“Got those,” I told her, pulling the cookies from the bottom of the bag.
“Also martinis,” Eva said.
“Can you have martinis with ice cream?” Allie asked.
“Of course, darling. martinis go with anything.”
I pulled Oreos from the sleeve and passed one to Eva. “You’re back early.”
“It’s over,” she said. “You’ve timed your pity party perfectly.”
Eva made martinis and I got spoons, one for each flavor.
“Tell the truth,” Eva asked, handing me a drink, “Has he always been a bore or did he get zapped by the quotidian fairy while I wasn’t watching?”
“Honest truth?” I asked, sipping the near-overflow from the wide-rimmed glass. I glanced at Allie, who looked up from sampling Cherry Garcia and shrugged. I didn’t want to say anything I’d regret.
“Boring, right?” Eva said into the silence. “I knew it. I knew it when he said he hated the shoe idea.”
“He said that he hated it?” Allie asked.
“He didn’t say hated, exactly. I outlined it for him, all the stuff your mother and Mitch and I talked about. Five thousand shoes, five thousand flowers. Which, by the by, is a great slogan. He pursed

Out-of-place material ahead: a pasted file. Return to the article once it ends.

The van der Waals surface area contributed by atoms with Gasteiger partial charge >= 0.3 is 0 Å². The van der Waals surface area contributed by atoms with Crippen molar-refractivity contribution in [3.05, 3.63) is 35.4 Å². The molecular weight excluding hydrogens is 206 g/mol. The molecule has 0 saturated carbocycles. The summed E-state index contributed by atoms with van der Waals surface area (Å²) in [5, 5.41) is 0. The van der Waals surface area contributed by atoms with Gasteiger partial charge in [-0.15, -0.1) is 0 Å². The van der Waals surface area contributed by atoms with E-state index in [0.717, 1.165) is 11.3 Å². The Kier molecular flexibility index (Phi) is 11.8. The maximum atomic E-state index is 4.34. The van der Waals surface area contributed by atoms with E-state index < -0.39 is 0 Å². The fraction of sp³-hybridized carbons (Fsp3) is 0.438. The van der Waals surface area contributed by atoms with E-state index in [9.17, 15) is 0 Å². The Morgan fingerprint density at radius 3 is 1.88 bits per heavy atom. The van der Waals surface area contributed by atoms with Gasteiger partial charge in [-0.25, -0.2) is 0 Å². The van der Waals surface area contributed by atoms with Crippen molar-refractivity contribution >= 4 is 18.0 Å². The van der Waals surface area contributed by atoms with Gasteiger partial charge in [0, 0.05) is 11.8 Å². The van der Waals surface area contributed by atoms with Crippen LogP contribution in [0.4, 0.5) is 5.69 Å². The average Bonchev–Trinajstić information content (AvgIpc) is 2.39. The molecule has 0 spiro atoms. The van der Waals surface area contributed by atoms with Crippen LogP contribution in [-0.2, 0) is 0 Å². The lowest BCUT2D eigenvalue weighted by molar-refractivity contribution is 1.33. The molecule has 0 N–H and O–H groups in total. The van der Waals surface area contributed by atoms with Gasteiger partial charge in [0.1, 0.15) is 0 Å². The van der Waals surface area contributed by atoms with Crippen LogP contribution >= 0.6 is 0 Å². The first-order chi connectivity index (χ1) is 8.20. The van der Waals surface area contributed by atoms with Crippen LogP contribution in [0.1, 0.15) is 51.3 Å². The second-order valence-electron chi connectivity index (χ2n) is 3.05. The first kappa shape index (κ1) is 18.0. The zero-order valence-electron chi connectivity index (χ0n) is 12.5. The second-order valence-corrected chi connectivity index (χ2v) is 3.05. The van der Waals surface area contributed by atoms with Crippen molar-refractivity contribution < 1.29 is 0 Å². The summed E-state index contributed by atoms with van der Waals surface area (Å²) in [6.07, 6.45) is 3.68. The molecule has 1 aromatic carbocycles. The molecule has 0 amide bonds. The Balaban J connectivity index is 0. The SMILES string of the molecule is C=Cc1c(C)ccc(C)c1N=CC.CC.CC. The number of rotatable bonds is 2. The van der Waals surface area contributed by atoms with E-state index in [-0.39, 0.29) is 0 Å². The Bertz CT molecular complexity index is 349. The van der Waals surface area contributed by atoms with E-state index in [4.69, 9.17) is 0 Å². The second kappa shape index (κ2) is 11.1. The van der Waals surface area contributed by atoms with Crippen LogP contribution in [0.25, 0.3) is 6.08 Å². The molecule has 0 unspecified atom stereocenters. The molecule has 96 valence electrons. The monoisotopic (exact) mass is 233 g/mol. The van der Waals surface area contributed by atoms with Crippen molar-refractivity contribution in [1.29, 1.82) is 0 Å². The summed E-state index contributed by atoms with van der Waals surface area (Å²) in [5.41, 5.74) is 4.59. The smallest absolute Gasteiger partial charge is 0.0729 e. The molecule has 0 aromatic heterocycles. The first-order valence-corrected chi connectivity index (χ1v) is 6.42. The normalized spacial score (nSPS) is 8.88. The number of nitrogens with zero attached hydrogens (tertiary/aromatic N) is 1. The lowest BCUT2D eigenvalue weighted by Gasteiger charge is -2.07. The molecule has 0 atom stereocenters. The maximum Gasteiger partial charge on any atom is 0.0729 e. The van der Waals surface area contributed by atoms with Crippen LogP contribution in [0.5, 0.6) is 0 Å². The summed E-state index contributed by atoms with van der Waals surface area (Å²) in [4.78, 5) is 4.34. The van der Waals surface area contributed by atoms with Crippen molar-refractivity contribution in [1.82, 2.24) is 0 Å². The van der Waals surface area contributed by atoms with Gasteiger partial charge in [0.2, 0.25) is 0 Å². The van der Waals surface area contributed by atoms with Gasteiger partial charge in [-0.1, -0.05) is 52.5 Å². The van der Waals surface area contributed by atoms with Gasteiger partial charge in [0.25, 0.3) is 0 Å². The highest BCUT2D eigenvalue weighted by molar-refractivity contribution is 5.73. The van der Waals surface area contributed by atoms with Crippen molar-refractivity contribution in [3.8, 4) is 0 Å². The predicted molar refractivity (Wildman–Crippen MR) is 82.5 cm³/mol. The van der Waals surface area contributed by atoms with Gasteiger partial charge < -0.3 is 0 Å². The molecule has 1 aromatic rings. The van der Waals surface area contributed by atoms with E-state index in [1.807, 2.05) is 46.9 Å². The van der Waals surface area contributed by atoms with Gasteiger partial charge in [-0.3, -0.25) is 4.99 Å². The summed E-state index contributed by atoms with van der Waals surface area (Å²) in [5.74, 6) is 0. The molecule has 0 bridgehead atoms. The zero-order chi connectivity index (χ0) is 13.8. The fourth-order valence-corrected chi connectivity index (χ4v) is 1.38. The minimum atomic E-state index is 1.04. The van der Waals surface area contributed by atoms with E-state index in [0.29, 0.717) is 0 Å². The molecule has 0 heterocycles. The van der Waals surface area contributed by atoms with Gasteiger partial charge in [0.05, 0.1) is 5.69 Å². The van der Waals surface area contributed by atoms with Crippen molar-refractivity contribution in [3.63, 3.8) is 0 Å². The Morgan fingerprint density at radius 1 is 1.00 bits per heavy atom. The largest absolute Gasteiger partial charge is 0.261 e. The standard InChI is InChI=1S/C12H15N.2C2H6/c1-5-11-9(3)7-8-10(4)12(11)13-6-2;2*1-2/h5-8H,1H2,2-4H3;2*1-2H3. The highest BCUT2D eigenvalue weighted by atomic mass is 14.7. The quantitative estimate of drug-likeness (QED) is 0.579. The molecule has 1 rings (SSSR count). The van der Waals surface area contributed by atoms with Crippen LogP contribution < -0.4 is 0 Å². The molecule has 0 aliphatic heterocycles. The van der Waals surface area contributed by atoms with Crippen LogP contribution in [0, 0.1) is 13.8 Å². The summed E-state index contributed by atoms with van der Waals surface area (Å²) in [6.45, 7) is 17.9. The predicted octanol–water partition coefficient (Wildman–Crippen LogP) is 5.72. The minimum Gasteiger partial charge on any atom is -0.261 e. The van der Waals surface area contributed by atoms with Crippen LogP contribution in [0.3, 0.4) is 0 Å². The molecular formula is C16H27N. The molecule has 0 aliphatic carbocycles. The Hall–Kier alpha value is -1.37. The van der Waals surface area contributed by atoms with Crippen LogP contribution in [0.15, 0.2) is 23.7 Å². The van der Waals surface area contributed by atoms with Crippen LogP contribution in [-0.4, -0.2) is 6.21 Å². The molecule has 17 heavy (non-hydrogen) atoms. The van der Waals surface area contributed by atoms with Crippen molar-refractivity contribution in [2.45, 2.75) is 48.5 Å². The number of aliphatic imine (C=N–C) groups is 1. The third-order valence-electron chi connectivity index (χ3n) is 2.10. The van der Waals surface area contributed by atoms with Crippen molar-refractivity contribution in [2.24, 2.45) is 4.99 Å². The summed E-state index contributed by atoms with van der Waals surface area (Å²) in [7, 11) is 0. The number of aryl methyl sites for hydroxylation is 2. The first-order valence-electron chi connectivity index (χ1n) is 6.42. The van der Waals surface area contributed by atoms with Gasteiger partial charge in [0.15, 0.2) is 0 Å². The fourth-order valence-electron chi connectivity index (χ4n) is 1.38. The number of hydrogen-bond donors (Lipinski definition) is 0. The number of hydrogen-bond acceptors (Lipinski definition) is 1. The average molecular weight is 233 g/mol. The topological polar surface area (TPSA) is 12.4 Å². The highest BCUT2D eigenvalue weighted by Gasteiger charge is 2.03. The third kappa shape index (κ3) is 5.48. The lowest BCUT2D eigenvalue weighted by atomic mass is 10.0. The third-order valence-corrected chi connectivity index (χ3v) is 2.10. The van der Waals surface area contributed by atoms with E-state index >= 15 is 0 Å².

his lips and said it was an interesting idea.”
“Interesting idea, hah!” Allie said.
"It’s a really dumb idea,” I said
“It’s a brilliant idea, Mom.”
“She’s right, India. The man can’t tell a brilliant idea from a lost boy. All he ever talks about is the Battle of the Bulge. And the Spanish-American War. And the invasion of Granada.”
“He was pretty awful,” I said, burying my spoon into New York Super Fudge Chunk. “The quotidian fairy conked him on the head long before you came along.”
“Why did you go out with him?” Allie asked.
“I don’t know,” Eva said. “He was available. He owned his own car. He knows how to read.”
“You need to up your standards,” Allie said.
“Yes, well. I’m not the one hosting this ice cream social.”